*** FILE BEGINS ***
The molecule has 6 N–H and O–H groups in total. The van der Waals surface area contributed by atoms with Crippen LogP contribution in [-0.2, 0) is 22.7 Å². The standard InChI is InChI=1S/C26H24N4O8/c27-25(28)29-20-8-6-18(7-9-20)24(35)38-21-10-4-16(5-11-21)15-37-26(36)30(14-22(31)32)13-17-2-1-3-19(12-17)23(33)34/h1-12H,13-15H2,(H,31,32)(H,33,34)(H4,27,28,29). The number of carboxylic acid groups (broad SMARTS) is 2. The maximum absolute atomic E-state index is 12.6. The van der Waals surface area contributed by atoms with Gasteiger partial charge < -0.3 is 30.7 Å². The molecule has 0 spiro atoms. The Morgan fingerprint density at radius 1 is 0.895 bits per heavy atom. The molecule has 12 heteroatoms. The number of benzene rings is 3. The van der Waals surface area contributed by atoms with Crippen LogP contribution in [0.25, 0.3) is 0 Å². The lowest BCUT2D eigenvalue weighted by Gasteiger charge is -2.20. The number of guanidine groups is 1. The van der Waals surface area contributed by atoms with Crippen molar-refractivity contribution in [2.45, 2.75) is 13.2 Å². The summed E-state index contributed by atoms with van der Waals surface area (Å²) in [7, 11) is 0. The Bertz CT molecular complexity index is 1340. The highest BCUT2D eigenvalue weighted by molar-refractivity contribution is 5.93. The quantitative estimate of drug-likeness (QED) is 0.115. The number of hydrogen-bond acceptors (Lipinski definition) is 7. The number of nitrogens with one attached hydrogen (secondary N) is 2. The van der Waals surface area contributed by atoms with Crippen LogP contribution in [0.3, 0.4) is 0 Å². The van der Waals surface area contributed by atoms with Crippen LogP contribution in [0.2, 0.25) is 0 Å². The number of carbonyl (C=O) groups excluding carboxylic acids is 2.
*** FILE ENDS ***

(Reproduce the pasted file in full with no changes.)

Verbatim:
The molecule has 6 N–H and O–H groups in total. The van der Waals surface area contributed by atoms with Crippen LogP contribution in [-0.2, 0) is 22.7 Å². The standard InChI is InChI=1S/C26H24N4O8/c27-25(28)29-20-8-6-18(7-9-20)24(35)38-21-10-4-16(5-11-21)15-37-26(36)30(14-22(31)32)13-17-2-1-3-19(12-17)23(33)34/h1-12H,13-15H2,(H,31,32)(H,33,34)(H4,27,28,29). The number of carboxylic acid groups (broad SMARTS) is 2. The maximum absolute atomic E-state index is 12.6. The van der Waals surface area contributed by atoms with Gasteiger partial charge < -0.3 is 30.7 Å². The molecule has 0 spiro atoms. The Morgan fingerprint density at radius 1 is 0.895 bits per heavy atom. The molecule has 12 heteroatoms. The number of benzene rings is 3. The van der Waals surface area contributed by atoms with Crippen LogP contribution in [0.25, 0.3) is 0 Å². The lowest BCUT2D eigenvalue weighted by Gasteiger charge is -2.20. The number of guanidine groups is 1. The van der Waals surface area contributed by atoms with Crippen molar-refractivity contribution in [2.45, 2.75) is 13.2 Å². The summed E-state index contributed by atoms with van der Waals surface area (Å²) in [7, 11) is 0. The Bertz CT molecular complexity index is 1340. The highest BCUT2D eigenvalue weighted by molar-refractivity contribution is 5.93. The quantitative estimate of drug-likeness (QED) is 0.115. The number of hydrogen-bond acceptors (Lipinski definition) is 7. The number of nitrogens with one attached hydrogen (secondary N) is 2. The van der Waals surface area contributed by atoms with Crippen LogP contribution in [0.3, 0.4) is 0 Å². The van der Waals surface area contributed by atoms with Crippen LogP contribution in [0.2, 0.25) is 0 Å². The number of carbonyl (C=O) groups excluding carboxylic acids is 2.